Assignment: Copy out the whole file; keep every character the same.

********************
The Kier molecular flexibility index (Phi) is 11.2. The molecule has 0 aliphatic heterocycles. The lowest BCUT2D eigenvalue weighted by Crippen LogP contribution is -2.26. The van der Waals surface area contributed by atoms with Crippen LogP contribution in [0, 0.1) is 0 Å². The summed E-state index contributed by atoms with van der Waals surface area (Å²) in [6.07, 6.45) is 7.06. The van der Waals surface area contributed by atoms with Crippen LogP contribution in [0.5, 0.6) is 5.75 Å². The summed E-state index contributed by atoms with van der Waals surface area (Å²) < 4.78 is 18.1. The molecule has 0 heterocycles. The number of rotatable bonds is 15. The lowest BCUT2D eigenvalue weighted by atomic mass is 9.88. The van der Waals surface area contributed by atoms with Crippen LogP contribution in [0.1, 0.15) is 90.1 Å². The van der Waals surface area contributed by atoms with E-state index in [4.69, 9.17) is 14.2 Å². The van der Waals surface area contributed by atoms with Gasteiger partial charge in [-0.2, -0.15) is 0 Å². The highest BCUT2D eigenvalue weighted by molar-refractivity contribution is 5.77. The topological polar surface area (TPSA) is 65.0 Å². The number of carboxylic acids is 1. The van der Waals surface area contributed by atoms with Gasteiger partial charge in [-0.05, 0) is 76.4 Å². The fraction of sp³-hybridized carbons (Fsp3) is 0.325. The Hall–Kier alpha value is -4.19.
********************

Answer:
The Kier molecular flexibility index (Phi) is 11.2. The molecule has 0 aliphatic heterocycles. The lowest BCUT2D eigenvalue weighted by Crippen LogP contribution is -2.26. The van der Waals surface area contributed by atoms with Crippen LogP contribution in [0, 0.1) is 0 Å². The summed E-state index contributed by atoms with van der Waals surface area (Å²) in [6.07, 6.45) is 7.06. The van der Waals surface area contributed by atoms with Crippen LogP contribution in [0.5, 0.6) is 5.75 Å². The summed E-state index contributed by atoms with van der Waals surface area (Å²) < 4.78 is 18.1. The molecule has 0 heterocycles. The number of rotatable bonds is 15. The lowest BCUT2D eigenvalue weighted by atomic mass is 9.88. The van der Waals surface area contributed by atoms with Crippen LogP contribution in [0.1, 0.15) is 90.1 Å². The van der Waals surface area contributed by atoms with E-state index in [4.69, 9.17) is 14.2 Å². The van der Waals surface area contributed by atoms with Gasteiger partial charge in [-0.2, -0.15) is 0 Å². The highest BCUT2D eigenvalue weighted by molar-refractivity contribution is 5.77. The topological polar surface area (TPSA) is 65.0 Å². The number of carboxylic acids is 1. The van der Waals surface area contributed by atoms with Gasteiger partial charge in [-0.05, 0) is 76.4 Å². The fraction of sp³-hybridized carbons (Fsp3) is 0.325. The Hall–Kier alpha value is -4.19.